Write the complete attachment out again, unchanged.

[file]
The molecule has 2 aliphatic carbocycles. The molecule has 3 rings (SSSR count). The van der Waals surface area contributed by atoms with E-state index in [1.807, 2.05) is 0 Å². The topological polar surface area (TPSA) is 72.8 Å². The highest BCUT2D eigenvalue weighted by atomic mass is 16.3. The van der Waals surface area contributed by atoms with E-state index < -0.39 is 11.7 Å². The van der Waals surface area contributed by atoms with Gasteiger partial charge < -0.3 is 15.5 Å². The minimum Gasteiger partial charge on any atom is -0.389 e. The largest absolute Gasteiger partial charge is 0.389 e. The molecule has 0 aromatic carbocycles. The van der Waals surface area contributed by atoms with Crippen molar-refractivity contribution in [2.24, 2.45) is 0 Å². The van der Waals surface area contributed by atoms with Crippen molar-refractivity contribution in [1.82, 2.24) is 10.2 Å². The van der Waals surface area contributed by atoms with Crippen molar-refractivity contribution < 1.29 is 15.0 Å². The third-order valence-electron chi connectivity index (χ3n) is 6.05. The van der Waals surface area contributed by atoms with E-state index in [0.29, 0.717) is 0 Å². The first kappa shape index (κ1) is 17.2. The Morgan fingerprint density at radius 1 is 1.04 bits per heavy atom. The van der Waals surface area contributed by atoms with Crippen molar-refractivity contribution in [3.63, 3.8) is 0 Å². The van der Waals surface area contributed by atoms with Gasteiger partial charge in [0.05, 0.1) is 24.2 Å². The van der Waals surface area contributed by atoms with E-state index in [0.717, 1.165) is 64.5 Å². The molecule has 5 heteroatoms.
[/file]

The molecule has 2 aliphatic carbocycles. The molecule has 3 rings (SSSR count). The van der Waals surface area contributed by atoms with E-state index in [1.807, 2.05) is 0 Å². The topological polar surface area (TPSA) is 72.8 Å². The highest BCUT2D eigenvalue weighted by atomic mass is 16.3. The van der Waals surface area contributed by atoms with E-state index < -0.39 is 11.7 Å². The van der Waals surface area contributed by atoms with Gasteiger partial charge < -0.3 is 15.5 Å². The minimum Gasteiger partial charge on any atom is -0.389 e. The largest absolute Gasteiger partial charge is 0.389 e. The molecule has 0 aromatic carbocycles. The van der Waals surface area contributed by atoms with Crippen molar-refractivity contribution in [2.24, 2.45) is 0 Å². The van der Waals surface area contributed by atoms with Crippen molar-refractivity contribution in [1.82, 2.24) is 10.2 Å². The van der Waals surface area contributed by atoms with Crippen molar-refractivity contribution < 1.29 is 15.0 Å². The third-order valence-electron chi connectivity index (χ3n) is 6.05. The van der Waals surface area contributed by atoms with E-state index in [0.29, 0.717) is 0 Å². The first kappa shape index (κ1) is 17.2. The Morgan fingerprint density at radius 1 is 1.04 bits per heavy atom. The van der Waals surface area contributed by atoms with Crippen molar-refractivity contribution in [3.63, 3.8) is 0 Å². The van der Waals surface area contributed by atoms with Gasteiger partial charge in [0.05, 0.1) is 24.2 Å². The van der Waals surface area contributed by atoms with E-state index in [0.717, 1.165) is 64.5 Å². The molecule has 5 heteroatoms.